Does Your Business Team Lie to You?

Does Your Business Team Lie to You

Recently, I was reminded of an exciting story about Alan Mulally. He walked into Ford Motor Company’s offices in September 2006 to take the position of president and CEO. He had previously been the chief who turned around Boeing’s poor performance, and Ford hoped he would bring the same magic to Ford.

Ford was at the edge of bankruptcy, and the prospects for the American auto-maker were dire. In a subsequent interview, he said that the $17 billion loss was his first forecast for profitability. It was achieved. We did it.

Mulally was pleasantly surprised to see a completely different picture after the first meeting with his senior team. Mulally listened patiently to the presentations of senior executives from his company. It seemed that everyone was meeting their goals. It was unbelievable to him.

He reminded them then that they had succeeded in losing billions of dollars.

Then he asked them to do it again.

(Pause)

Mulally was finally presented with the unfavorable picture by an executive who offered the truth. The executive asked for assistance.

What do you think will happen next?

Are you convinced Mulally was a thief to the executive?

He was the exact opposite.

The Most Valuable Player

As the CEO of multiple brands, I do not want my team to tell me how great we are. It is not possible to be perfect. I know this. I like to challenge my team and want them to succeed. The only way to make that happen is for everyone to hear the truth. My team’s most valuable player isn’t the best salesperson. It’s the one who dares bring new ideas to the table and sees potential for improvement.

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What would you have done?

What would you do if you were in a situation where you had to turn around a company? Good management starts with the leader. Would you have supported Mulally’s decision to publicly support Mulally, or would you have done something else like shooting the messenger? It’s something I have seen too many times. The most successful teams aren’t just focused on what their leadership wants; they trust their leaders and create an environment that allows them the freedom to talk about what isn’t working.

The Best Strategy to Get People Talking Up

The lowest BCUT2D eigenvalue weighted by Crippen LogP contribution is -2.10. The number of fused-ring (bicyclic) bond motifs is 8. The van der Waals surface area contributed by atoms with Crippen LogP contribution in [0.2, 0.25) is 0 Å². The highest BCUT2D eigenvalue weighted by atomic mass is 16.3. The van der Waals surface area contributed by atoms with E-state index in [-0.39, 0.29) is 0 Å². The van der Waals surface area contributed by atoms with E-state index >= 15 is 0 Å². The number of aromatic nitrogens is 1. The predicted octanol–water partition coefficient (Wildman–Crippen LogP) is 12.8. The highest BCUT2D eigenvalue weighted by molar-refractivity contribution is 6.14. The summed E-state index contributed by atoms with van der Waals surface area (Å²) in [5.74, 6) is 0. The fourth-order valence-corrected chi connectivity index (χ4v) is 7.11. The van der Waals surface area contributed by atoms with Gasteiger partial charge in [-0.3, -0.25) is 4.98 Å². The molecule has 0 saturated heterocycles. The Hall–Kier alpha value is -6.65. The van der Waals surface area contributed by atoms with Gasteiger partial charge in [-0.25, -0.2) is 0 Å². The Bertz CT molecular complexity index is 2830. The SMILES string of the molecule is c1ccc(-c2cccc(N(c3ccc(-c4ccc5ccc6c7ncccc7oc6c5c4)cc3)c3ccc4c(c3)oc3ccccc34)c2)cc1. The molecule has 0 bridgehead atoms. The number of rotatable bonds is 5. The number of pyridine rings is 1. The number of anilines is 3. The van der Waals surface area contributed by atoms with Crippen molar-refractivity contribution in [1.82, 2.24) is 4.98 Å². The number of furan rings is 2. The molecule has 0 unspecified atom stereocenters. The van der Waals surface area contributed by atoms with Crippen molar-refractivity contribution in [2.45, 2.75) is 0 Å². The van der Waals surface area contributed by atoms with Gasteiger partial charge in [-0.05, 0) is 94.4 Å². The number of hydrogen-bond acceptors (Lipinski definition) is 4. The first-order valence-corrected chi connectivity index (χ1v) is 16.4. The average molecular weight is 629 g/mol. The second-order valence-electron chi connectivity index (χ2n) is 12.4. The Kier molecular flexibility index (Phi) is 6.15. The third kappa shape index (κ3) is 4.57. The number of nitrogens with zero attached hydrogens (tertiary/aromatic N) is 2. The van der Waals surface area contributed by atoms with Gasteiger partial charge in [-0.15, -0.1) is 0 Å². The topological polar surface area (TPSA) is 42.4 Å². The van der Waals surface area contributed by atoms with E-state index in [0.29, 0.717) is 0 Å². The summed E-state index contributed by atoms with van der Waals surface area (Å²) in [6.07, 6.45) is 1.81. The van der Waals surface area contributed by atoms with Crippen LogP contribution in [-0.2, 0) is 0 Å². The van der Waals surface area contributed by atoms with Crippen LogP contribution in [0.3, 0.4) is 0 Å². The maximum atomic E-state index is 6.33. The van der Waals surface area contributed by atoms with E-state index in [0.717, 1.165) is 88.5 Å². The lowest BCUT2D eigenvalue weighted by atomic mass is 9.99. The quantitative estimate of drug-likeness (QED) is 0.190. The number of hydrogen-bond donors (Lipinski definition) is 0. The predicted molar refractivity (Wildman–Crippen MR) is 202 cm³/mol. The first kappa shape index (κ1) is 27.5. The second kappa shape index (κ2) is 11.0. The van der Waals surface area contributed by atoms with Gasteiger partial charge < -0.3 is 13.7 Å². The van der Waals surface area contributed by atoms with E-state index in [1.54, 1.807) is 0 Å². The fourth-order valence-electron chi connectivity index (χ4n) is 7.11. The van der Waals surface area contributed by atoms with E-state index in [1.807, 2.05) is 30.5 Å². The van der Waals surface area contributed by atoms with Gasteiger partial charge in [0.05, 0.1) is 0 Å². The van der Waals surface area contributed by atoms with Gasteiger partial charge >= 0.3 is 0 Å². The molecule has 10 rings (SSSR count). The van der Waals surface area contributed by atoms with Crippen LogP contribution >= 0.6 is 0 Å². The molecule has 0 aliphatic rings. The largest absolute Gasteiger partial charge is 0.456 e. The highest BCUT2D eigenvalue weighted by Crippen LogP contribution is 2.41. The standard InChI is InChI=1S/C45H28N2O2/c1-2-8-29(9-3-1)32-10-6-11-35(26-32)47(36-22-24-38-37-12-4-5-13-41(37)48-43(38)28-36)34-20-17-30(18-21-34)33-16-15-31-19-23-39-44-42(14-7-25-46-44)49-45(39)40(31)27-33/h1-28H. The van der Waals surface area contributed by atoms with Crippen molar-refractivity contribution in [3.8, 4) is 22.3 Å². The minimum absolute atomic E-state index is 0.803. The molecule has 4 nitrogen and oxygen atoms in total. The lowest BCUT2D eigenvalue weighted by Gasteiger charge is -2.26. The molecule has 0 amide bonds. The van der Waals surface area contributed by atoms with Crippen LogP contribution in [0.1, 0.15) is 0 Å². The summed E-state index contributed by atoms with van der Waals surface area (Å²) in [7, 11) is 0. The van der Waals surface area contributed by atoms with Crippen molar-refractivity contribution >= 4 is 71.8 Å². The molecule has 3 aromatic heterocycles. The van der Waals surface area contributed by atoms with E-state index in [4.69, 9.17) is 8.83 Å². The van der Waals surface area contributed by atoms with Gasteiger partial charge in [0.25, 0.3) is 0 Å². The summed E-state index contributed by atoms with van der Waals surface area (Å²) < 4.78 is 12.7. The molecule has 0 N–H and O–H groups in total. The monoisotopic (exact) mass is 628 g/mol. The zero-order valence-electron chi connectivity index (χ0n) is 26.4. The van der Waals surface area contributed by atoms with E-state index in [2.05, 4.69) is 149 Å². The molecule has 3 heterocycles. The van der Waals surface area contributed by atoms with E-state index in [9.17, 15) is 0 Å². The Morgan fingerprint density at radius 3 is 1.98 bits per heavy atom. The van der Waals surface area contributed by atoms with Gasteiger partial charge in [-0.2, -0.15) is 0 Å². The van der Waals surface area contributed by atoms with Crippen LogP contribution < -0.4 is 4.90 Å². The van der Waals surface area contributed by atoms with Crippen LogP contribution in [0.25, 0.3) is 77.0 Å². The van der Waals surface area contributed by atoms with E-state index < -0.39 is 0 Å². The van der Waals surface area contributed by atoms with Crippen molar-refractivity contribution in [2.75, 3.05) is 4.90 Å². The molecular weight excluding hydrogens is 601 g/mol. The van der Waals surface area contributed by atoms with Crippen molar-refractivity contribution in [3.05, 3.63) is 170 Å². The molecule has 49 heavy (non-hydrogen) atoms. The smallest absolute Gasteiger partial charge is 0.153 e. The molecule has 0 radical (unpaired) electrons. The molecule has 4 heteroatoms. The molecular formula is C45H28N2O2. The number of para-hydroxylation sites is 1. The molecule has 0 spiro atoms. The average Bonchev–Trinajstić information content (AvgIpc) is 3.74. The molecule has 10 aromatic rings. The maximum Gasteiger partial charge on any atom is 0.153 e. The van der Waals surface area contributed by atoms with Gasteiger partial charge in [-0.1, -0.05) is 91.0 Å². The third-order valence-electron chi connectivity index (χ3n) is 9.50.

If you are a manager who wants your team to be open and honest with you, here’s what you can do. You need to create a space that encourages discussion and collaboration. As a manager, this means you must listen more and talk less. Listen to the person who brings up a problem or an area that needs improvement. Ask questions.

Digging Deeper

My entire life has been spent in sales. I know that listening is one of the most critical skills a leader can develop. You must be open to the opinions of your team and dig deeper to gain a better understanding of the issue. This can be done by asking questions at the first, second, and third levels. You don’t need to be a salesperson to understand the issue.

Questions at the First, Second, and Third Level

Ask questions when you are presented with new information. Listen carefully to the answers. The first level questions will help you to understand the situation and clarify your issue. These are the top-line questions that address what, when, and how. The second-level questions are deeper and more detailed. They are follow-up questions that primarily focus on why. These questions seek to understand why decisions were made. The third level questions deal with emotion, such as fear of missing out on a reward or a desire to be rewarded. These questions are great to ask if you want to find out what emotional barriers have prevented you from solving a problem. For example, a direct reporting who doesn’t want to talk to his manager after he reports a problem but has not been addressed by the manager. These emotions and drivers can be revealed by leaders who ask questions like, “If I looked at this program myself, would you believe I’d see the same thing?” Another example is, “If you had everything you needed to do the job, how would it be done, and what would your requirements be?”

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As a manager, think about whether you are the type of leader who, if put in Mulally’s shoes, would have shot the messenger when someone spoke up, or if you would listen so that you can create a business environment that encourages transparency, accountability, and trust. It will help you get great results by enabling you to hear more and ask more detailed questions.

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